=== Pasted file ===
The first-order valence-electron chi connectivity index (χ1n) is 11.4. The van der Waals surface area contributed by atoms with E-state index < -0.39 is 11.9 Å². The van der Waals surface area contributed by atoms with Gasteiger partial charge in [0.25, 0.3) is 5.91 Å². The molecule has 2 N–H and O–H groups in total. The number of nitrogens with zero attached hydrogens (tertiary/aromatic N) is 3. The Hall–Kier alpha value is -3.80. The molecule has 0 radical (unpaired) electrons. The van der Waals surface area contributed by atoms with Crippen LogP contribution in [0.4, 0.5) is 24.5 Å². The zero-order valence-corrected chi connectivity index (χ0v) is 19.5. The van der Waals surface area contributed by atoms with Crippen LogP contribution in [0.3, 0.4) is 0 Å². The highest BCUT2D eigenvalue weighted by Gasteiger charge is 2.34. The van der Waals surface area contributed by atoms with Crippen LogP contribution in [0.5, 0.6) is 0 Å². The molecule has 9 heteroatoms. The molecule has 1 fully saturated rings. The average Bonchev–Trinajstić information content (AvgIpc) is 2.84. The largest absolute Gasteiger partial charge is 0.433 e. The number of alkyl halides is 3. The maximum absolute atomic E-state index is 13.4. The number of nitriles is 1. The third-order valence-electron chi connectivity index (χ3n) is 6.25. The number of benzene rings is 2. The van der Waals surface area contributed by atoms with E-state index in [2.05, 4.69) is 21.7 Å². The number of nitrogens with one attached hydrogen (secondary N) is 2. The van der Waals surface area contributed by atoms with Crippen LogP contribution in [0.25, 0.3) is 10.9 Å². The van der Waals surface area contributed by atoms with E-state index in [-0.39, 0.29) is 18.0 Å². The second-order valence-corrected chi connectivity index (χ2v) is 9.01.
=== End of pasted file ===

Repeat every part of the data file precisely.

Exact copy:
The first-order valence-electron chi connectivity index (χ1n) is 11.4. The van der Waals surface area contributed by atoms with E-state index < -0.39 is 11.9 Å². The van der Waals surface area contributed by atoms with Gasteiger partial charge in [0.25, 0.3) is 5.91 Å². The molecule has 2 N–H and O–H groups in total. The number of nitrogens with zero attached hydrogens (tertiary/aromatic N) is 3. The Hall–Kier alpha value is -3.80. The molecule has 0 radical (unpaired) electrons. The van der Waals surface area contributed by atoms with Crippen LogP contribution in [0.4, 0.5) is 24.5 Å². The zero-order valence-corrected chi connectivity index (χ0v) is 19.5. The van der Waals surface area contributed by atoms with Crippen LogP contribution in [0.3, 0.4) is 0 Å². The highest BCUT2D eigenvalue weighted by Gasteiger charge is 2.34. The van der Waals surface area contributed by atoms with Crippen LogP contribution in [0.5, 0.6) is 0 Å². The molecule has 9 heteroatoms. The molecule has 1 fully saturated rings. The average Bonchev–Trinajstić information content (AvgIpc) is 2.84. The largest absolute Gasteiger partial charge is 0.433 e. The number of alkyl halides is 3. The maximum absolute atomic E-state index is 13.4. The number of nitriles is 1. The third-order valence-electron chi connectivity index (χ3n) is 6.25. The number of benzene rings is 2. The van der Waals surface area contributed by atoms with E-state index in [2.05, 4.69) is 21.7 Å². The number of nitrogens with one attached hydrogen (secondary N) is 2. The van der Waals surface area contributed by atoms with Crippen LogP contribution in [0.25, 0.3) is 10.9 Å². The van der Waals surface area contributed by atoms with E-state index in [-0.39, 0.29) is 18.0 Å². The second-order valence-corrected chi connectivity index (χ2v) is 9.01.